CrossKeys Vineyard

OK, this review is a bit biased; I was lucky to have a ‘insider’ give me a personal tasting. Even so, I think I would have given them 5 stars anyway. That’s because CrossKeys delivers a rare trifecta; amazing venue, wonderful service, and most importantly great wine.

Courtesy of CrossKeys facebook page

CrossKeys makes around 8000 cases/year and has 33 acres of vines, all French varietals with the exception of Portuguese grape Touriga Nacional. The business has a wonderful back-story as well. The owners are immigrants who were living in California but decided they wanted to raise their kids in a more rural area; the Shenandoah definitely fit that bill. One day a family friend suggested that given the amount of wine they drank, it would simply be easier for build a winery. Well, that idea planted a seed which years later became CrossKeys.

The first thing you notice is the surroundings. CrossKeys is a popular wedding destination, and the huge building can definitely support them. It also has a bistro, which is great for a nice lunch. While I often get worried that places that are heavy on ‘presentation’ do so at the expense of focusing on the making wine, my tasting demonstrated they avoided this pitfall.

What I tried (and it was a lot):

2015 Chardonnay: Fermented in both steel and new French oak; it retained its crispness but the flavors of the oak also shined thru (note – I’m a big fan of Chardonnays soaked in French oak).

2015 Joy White: Named for the lady who suggested the family build a winery, it had 2% sugar but didn’t have the of cloying sweetness that I despise in many sweeter wines.

2015 Flore: Off dry rose, although I would have thought it was on the dry side. Sorry, roses are not my thing!

2015 Pinot Noir: Light and tart; my lips started puckering up by this point. CrossKeys is one of a small handful of Virginia wineries that even attempt to grow this grape, and I’m glad they do!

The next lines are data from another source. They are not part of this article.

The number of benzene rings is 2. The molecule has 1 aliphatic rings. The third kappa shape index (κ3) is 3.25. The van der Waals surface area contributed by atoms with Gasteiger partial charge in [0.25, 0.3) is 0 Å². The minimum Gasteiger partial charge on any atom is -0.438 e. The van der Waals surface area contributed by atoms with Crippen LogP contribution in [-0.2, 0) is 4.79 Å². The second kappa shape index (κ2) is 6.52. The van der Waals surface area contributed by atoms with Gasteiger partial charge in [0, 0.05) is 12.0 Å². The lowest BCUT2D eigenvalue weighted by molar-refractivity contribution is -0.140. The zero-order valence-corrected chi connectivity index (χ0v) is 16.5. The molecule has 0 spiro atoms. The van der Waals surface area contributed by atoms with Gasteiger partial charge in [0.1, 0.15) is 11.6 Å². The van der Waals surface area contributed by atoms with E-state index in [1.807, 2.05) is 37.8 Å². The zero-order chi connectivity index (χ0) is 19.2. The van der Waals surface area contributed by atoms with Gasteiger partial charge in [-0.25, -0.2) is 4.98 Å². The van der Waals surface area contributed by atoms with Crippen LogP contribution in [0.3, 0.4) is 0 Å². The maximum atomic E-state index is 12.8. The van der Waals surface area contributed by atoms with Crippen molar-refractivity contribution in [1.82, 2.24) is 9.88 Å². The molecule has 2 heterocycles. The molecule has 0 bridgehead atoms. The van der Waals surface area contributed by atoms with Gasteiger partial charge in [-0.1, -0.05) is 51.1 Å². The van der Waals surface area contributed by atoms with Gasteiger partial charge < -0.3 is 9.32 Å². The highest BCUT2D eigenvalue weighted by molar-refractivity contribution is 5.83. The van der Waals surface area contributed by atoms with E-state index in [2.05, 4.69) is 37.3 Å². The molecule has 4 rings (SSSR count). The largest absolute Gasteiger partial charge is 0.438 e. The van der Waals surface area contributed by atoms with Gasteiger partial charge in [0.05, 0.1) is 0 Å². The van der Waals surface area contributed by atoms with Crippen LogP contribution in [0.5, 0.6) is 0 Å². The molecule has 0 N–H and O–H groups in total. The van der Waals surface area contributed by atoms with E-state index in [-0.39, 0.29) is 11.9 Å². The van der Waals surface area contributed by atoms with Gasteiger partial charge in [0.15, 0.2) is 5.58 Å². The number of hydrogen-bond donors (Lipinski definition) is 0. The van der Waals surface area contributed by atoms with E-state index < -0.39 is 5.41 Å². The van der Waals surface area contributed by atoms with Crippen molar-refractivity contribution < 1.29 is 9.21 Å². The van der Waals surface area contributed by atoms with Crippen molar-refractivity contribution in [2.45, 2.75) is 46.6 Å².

2015 Merlot: Nice cherry finish.

2015 Cabernet Franc: Spicy and vegetal notes on the nose, soft finish. It also noticeably avoids the heavy green pepper notes that I often get in Virginia C. Francs.

2015 Petit Verdot: Oh PV, how I love you so! Pretty smooth, as opposed to the immediate intensity many PVs have. Maybe it spent lots of time in barrel?

2015 Meritage: Also smooth, I think it was 34% PV which shown thru.

2015 Touriga Nacional: The national grape of Portugal, this was a very rare opportunity to see this grape bottled in Virginia. It’s not easy to describe; its bold and spicy, but not peppery-spice, more like cooking spice.

2014 Tavern port-style: The wine maker must be a stickler for authenticity, because he made this port-style with the Touriga, which is what ‘real’ ports are made from. One of the nicest ports I’ve had in a while; it lacked the alcohol-y boldness that tend to overwhelm port-styles.

Ali d’or desert wine (Traminette and Vidal Blanc): I tend to avoid desert wines, but I seem to remember liking this (although my notes fail me on the specifics).